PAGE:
2. MPO in Human Diseases

MPO is linked to many aspects of human cardiovascular disease and it is believed that this enzyme acts on both the initiation and propagation of cardiac pathologies [19]. The latter findings agree with results of many other studies that support the concept that MPO plays an important role in the pathogenesis of atherosclerosis and cardiovascular disease. Evidence supports the fact that MPO plays a very important role in the pathogenesis of atherosclerosis because it contributes to vascular dysfunction during acute inflammation by modulating the endothelial NO bioavailability [20]. A recent animal model study of ischaemia-related myocardial damage revealed increases in MPO in arrhythmogenic left ventricular remodelling, as manifested by connexin 43 rupture due to MMP-7 activation and increased post-ischaemic ventricular fibrosis [21]. Thus, MPO contributes to vascular dysfunction by virtue of its capacity to generate potent ROS and to promote the activity of matrix metalloproteinase MMPs [22]
The accumulation of LDL-derived cholesterol in the arterial wall triggers atherosclerosis, the main cause of cardiovascular disease. HDL, on the other hand, delays atherosclerosis by promoting cholesterol efflux. It has been proposed that HDL loses its cardioprotective effects in patients suffering from atherosclerosis [23]. One potential pathway involves oxidative damage by MPO; Baohai Shao et al., 2010, demonstrated that HDL from patients with cardiovascular disease contains high levels of 3-chlorotyrosine and 3-nitrotyrosine, two characteristic products of MPO [24].
MPO and HOCl modified proteins have been detected in diseased renal tissue. Mollenhauer et al., 2017, observed a significant reduction in renal function loss after the reperfusion of chemically damaged kidneys in MPO-KO mice compared to WT mice, demonstrating a contribution of MPO in the induction of organ damage after renal ischaemia-reperfusion by influencing critical factors such as neutrophil extravasation [21].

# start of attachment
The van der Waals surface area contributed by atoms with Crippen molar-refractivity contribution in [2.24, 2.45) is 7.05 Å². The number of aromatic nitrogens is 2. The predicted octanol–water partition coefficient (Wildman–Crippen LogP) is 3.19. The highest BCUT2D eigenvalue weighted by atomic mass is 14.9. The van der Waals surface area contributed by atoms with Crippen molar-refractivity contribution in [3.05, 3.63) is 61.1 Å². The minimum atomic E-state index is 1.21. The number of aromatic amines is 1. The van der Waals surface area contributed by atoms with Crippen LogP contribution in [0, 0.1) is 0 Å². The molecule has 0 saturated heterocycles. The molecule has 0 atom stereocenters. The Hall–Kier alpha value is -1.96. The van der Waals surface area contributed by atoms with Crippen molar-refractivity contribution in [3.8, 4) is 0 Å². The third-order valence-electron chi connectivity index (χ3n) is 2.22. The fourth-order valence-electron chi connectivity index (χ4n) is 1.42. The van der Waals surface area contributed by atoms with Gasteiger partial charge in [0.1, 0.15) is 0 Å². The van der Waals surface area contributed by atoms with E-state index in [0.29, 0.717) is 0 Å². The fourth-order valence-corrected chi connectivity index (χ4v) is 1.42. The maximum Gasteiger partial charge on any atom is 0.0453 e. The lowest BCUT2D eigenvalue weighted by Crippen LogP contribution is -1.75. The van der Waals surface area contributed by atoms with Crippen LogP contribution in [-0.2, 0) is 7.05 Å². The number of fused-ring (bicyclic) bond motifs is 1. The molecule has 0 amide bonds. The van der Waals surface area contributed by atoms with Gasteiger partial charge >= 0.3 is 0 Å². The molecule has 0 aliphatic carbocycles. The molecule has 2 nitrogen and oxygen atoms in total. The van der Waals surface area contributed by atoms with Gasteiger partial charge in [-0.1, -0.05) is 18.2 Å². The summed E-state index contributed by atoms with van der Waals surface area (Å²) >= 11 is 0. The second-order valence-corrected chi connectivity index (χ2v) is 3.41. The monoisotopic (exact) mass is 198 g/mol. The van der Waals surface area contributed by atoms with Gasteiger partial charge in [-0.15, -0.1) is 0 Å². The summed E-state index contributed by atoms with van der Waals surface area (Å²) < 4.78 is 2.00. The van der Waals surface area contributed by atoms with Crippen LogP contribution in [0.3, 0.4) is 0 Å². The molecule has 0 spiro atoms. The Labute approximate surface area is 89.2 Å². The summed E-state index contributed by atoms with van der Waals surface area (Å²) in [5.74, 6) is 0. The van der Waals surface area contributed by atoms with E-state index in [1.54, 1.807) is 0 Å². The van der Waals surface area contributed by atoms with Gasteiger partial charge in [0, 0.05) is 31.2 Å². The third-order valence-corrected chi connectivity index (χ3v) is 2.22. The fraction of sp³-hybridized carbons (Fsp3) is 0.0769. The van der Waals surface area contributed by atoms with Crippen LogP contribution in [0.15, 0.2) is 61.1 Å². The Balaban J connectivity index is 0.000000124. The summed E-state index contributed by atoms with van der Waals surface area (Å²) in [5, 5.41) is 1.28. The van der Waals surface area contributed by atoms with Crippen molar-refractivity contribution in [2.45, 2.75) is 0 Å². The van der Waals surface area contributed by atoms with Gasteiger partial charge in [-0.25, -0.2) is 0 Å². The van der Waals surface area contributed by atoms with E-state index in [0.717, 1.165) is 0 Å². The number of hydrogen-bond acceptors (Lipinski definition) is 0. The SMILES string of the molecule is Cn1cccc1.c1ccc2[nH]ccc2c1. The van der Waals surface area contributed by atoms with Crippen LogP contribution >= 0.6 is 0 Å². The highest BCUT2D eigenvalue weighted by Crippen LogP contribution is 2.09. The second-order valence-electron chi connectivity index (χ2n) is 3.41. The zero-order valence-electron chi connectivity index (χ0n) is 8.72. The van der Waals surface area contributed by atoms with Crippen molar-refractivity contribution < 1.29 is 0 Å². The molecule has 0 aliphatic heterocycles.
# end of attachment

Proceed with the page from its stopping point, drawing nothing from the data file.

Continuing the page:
Chronic inflammation plays a key role in tumour promotion in lung cancer. Amy L. Rymaszewski et al., 2014, in mouse studies demonstrated that neutrophils are critical mediators of tumour promotion in methylcholanthrene (MCA)-initiated and butylated hydroxytoluene (BHT)-promoted lung carcinogenesis and subsequently, they investigated the role of neutrophil MPO activity in the inflammation-promoted model, observing increased protein levels and MPO activity in the lungs of mice-administered BHT. An MPO inhibitor reduced tumour burden.
Rotem Volkman et al., 2019, reviewed the body of evidence linking neutrophil-derived MPO in the pathogenesis of Alzheimer’s disease (AD), verifying this role in an animal model. They reproduced haematological chimerism in the 5XFAD mouse model of AD with MPO-deficient mice, resulting in 5XFAD with haematological MPO deficiency (5XFAD-MPO KO). Behavioural examinations of 5XFAD-MPO KO mice showed a significantly superior performance in spatial learning and memory, associative learning and anxiety/risk assessment behaviour compared to 5XFAD mice transplanted with WT cells (5XFAD-WT). Immunohistochemical and hippocampal mRNA expression analyses showed significantly reduced levels of inflammatory mediators in 5XFAD-MPO KO mice, with no apparent difference in the number of amyloid-β plaques. In addition, immunoblotting and mRNA analyses showed significantly reduced levels of APOE in 5XFAD-MPO KO mice.
Taken together, their analyses indicate a substantial involvement of neutrophil-derived MPO in the pathogenesis of the 5XFAD model of AD and suggest that MPO is a potential therapeutic target in AD.
In recent years, a significant amount of evidence has implicated a role of MPO in the pathogenesis of atherosclerosis. MPO is an enzymatic source of eicosanoids and bioactive lipids and generates atherogenic forms of low- and high-density lipoproteins. These factors demonstrate that increased systemic levels of MPO and its oxidation products predict increased cardiovascular risk. Consequently, interest has focused on the potential of MPO for the development of new mechanisms to analyse its presence as risk markers, as well as therapies to prevent cardiovascular events. Rachel J. Roth Flach et al., 2019, examined the role of MPO inhibitors in the treatment of heart failure and acute coronary syndrome in humans. The results obtained in their study suggest that MPO inhibition does not alter the atherosclerotic plaque area or leukocyte uptake, but rather alters the inflammatory tone of atherosclerotic lesions; therefore, MPO inhibition has utility in promoting atherosclerotic lesion stabilisation and preventing atherosclerotic plaque rupture [25].

3. MPO and Organ Inflammation